Cover by Jay A. Kreibich

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SQLite Extensions

While custom functions are a very powerful feature, they can also introduce undesired dependencies between database files and custom SQLite environments. If a database uses a custom collation in a table definition or a custom function in a view definition, then that database can’t be opened by any application (including sqlite3) that does not have all the proper custom functions defined.

This normally isn’t a big deal for a custom-built application with just a few custom features. You can simply build all the custom code directly into your application. Anytime a database file is created or opened by your application, you can create the appropriate function bindings and make your custom function definitions available for use by the database files.

Where things get tricky is if you need to open your database files in a general purpose application, like the sqlite3 command-line shell, or one of the third-party GUI database managers. Without some way of bringing your custom functions and features with you, your only choice is to splice your custom-feature code into the source of whatever utilities you require, and build site-specific versions that support your SQL environment. That’s not very practical in most cases—especially if the source code to the utility is unavailable.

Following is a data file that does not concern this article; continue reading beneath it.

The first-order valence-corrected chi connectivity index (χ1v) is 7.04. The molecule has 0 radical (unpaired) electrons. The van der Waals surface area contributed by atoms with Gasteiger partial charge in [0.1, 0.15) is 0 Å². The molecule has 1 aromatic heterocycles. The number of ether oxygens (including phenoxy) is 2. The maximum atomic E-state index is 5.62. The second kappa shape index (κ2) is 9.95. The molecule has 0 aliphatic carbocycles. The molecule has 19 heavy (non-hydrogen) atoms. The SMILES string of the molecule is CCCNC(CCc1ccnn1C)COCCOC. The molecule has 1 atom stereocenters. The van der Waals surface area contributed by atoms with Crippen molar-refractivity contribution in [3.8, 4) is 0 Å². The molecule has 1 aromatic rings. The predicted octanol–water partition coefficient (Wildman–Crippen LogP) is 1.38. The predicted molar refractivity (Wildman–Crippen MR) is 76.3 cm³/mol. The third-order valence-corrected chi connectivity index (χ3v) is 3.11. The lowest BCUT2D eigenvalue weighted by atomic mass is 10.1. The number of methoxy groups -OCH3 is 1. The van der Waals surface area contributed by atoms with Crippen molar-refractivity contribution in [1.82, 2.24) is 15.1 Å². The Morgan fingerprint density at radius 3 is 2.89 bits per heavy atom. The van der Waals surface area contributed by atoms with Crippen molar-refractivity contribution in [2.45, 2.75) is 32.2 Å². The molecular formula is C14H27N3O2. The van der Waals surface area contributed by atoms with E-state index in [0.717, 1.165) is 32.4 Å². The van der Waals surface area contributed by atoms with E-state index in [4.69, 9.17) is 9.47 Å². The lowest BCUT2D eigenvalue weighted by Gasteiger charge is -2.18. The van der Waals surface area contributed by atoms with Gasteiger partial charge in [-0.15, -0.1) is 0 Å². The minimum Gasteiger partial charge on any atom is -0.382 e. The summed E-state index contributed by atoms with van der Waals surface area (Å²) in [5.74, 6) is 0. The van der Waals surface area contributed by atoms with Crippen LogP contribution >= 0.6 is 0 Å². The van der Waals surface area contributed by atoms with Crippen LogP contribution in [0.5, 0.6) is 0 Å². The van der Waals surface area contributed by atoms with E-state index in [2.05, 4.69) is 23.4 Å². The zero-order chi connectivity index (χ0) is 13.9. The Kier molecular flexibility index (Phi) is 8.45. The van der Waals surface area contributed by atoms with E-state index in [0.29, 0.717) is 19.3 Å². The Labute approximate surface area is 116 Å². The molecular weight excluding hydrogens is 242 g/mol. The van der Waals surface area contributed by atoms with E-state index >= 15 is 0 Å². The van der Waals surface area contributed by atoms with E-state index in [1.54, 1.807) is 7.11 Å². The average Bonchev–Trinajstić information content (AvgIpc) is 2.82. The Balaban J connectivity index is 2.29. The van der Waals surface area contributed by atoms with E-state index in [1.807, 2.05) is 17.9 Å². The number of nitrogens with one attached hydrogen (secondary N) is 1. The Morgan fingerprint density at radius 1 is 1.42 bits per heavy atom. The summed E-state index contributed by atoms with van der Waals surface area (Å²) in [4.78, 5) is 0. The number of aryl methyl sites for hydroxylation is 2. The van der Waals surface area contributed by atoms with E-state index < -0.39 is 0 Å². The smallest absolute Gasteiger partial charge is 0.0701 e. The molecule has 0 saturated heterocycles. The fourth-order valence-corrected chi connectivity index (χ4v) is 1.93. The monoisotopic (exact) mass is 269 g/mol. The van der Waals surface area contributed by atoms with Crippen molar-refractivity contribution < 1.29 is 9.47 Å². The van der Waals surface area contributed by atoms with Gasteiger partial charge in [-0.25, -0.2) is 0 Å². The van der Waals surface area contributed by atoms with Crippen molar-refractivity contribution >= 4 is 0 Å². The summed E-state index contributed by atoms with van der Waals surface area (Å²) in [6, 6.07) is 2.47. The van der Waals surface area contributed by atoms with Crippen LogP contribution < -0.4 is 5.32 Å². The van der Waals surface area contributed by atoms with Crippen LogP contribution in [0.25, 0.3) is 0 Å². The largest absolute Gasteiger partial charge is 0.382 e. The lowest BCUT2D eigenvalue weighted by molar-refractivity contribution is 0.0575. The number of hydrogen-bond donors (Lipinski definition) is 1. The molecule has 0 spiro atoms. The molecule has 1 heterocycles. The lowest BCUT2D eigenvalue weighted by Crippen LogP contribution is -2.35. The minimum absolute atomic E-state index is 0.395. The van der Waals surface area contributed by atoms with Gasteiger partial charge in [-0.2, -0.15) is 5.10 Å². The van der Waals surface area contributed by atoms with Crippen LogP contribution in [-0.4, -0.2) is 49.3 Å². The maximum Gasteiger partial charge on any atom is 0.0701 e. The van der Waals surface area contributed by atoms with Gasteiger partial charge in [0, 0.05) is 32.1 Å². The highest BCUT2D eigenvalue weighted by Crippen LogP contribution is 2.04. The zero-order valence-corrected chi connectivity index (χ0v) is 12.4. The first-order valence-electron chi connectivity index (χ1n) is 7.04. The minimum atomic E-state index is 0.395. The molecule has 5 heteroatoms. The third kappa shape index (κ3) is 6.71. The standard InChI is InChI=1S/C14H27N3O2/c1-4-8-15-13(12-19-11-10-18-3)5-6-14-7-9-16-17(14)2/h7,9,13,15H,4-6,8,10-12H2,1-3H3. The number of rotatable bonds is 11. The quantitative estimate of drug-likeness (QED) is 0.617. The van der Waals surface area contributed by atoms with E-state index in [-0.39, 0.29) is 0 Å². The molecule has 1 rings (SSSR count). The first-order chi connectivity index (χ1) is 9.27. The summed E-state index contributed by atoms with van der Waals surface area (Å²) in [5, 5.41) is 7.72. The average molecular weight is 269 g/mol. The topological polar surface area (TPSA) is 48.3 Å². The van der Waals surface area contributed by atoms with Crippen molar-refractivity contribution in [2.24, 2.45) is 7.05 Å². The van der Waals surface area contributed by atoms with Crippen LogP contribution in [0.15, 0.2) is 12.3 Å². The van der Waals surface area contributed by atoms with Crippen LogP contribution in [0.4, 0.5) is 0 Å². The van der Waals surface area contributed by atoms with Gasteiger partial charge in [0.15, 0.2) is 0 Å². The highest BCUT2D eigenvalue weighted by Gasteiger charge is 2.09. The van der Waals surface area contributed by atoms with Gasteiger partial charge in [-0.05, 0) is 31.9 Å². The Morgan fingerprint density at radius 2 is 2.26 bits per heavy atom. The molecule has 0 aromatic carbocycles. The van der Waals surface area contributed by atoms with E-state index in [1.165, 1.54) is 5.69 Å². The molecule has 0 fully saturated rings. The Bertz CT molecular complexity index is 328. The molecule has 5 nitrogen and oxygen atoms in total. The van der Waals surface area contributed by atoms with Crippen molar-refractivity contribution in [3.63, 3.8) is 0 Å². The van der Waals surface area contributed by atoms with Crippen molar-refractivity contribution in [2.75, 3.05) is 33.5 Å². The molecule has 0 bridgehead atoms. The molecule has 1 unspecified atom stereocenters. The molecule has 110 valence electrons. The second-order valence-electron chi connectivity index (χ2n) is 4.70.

The solution is to build your custom content as an extension. Extensions come in two flavors: static and loadable (dynamic). The difference is in how the extension is built and linked into your main ...

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